Criminalizing Reporting

A growing number of governments treat journalists who criticize them as ideological enemies, and reporters are imprisoned for just doing their job. The last few years have seen the highest numbers of journalists in prison than at any time in the past three decades.

TrialWatch has monitored trials in which journalists are prosecuted for their journalistic work—whether through laws that directly target speech or under unrelated laws deployed to silence journalists.

Using a Public Database to Investigate an Attack in Hong Kong

(AP Photo/Kin Cheung)

An award-winning Hong Kong journalist – Bao Choy – was convicted just for accessing a public vehicle registration database in a case that sets a dangerous precedent for press freedom in Hong Kong.

TrialWatch—part of the Clooney Foundation for Justice—said the defendant’s appeal of her conviction is a vital test for the judiciary in Hong Kong, as it released its Fairness Report highlighting several violations of Bao Choy’s rights during her one-day trial.

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If left uncorrected, this prosecution will set a dangerous precedent for press freedom in Hong Kong.

TrialWatch's expert in the case

Reporting on Protests in Belarus

Katsiaryna Andreyeva and Daria Chultsova, two young journalists working for an independent media outlet, were convicted of ‘organizing group actions that grossly violated public order’ and given two-year prison sentences simply for live coverage of a protest.  The TrialWatch report on their case, co-authored by Professor Van Schaack and staff at the ABA Center for Human Rights, finds that their conviction flouted the presumption of innocence.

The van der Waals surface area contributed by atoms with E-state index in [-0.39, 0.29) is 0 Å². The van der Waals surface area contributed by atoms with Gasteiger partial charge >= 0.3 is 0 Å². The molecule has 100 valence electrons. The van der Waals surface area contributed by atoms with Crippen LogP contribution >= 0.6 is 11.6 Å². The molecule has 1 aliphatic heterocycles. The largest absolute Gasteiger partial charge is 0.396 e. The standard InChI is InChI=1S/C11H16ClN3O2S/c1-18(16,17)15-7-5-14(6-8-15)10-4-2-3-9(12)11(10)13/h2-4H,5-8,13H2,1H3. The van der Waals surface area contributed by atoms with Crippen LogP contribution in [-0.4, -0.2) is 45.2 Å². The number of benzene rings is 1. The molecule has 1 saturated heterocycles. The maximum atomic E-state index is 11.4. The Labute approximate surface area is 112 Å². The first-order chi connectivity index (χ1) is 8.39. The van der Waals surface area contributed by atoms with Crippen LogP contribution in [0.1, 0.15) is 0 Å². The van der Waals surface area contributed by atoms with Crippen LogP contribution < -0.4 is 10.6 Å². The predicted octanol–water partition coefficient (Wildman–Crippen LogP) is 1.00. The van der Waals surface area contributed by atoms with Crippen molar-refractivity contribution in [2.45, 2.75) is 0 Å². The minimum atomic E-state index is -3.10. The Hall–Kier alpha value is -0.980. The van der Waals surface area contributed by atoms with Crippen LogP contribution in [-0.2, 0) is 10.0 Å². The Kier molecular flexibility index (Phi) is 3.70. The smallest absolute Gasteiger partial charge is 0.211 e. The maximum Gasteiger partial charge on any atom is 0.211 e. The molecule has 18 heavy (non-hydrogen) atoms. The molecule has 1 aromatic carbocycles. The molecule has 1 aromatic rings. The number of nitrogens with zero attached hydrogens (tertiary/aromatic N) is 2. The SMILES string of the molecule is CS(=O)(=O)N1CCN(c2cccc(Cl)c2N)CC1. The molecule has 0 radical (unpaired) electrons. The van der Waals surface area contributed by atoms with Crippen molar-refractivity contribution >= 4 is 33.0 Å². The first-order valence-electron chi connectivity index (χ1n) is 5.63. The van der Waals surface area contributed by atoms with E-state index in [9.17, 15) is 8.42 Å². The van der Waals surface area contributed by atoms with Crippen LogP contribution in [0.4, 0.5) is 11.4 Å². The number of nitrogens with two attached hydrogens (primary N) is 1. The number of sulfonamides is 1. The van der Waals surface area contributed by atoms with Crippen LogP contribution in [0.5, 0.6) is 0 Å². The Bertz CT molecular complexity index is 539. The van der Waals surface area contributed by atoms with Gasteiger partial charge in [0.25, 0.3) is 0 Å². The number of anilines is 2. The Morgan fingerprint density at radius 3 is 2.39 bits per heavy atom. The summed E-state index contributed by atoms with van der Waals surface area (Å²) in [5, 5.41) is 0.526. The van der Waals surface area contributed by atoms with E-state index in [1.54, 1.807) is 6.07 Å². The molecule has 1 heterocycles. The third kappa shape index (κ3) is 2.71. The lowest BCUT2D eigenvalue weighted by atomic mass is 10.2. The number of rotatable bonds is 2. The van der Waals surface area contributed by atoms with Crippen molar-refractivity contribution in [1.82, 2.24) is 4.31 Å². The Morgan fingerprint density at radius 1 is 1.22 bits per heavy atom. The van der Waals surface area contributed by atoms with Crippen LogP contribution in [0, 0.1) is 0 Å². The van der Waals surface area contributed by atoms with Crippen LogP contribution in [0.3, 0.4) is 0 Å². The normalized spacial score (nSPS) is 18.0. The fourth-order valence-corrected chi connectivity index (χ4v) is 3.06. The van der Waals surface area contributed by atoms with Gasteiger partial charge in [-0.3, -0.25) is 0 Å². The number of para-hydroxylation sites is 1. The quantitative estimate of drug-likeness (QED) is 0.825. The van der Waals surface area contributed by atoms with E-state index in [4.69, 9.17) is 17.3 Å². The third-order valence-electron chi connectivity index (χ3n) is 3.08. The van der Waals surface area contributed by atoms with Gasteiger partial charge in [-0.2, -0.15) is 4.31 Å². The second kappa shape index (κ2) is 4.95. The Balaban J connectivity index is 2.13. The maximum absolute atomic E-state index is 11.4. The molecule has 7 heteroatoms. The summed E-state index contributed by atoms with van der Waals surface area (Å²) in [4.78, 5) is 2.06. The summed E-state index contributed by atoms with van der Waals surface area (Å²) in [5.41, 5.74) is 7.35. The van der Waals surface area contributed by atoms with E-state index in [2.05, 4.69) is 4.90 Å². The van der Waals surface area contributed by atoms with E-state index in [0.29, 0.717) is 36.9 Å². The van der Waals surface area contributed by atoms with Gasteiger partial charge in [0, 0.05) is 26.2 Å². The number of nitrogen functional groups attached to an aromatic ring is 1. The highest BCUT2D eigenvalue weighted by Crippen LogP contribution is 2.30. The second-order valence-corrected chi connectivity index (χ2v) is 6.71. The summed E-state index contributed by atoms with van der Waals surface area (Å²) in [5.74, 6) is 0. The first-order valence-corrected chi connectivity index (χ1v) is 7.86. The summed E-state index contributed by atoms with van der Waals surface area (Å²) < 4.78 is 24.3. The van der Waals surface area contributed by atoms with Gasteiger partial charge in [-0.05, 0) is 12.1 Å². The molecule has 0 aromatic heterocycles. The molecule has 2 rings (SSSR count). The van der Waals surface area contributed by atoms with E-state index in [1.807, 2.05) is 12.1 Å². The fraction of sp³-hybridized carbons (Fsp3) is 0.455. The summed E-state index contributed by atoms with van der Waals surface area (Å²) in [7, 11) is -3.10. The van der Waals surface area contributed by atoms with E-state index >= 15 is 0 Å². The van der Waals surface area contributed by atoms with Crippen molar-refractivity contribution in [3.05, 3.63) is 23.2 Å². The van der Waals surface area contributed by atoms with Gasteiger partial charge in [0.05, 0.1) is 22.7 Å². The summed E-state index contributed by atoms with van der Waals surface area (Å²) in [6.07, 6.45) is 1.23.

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The prosecution’s proffered evidence was inconsistent, contradictory, and wholly insufficient to meet the essential elements of the charged offenses or sustain the conviction. TrialWatch Fairness Report

TrialWatch Fairness Report

"National Security" Offenses in Morocco

FILE PHOTO: Journalist and activist Omar Radi waits outside court in Casablanca, Morocco March 12, 2020. REUTERS/Youssef Boudlal/File Photo

Omar Radi is a Moroccan journalist who has exposed, and is an outspoken critic of, government corruption. In this capacity, he has collaborated with various Moroccan and international media. He was convicted of rape and national security offenses. He has been sentenced to 6 years in prison after being held in pretrial detention for nearly a year. His conviction follows another recent conviction of a journalist on similar charges, who has also been critical of the government.

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The prosecution presented little evidence that Mr. Radi did anything other than journalistic and investigative work. It is hard to see the basis for convicting him of national security offenses. Professor Hannah Garry, TrailWatch Expert in the case

Professor Hannah Garry, TrailWatch Expert in the case

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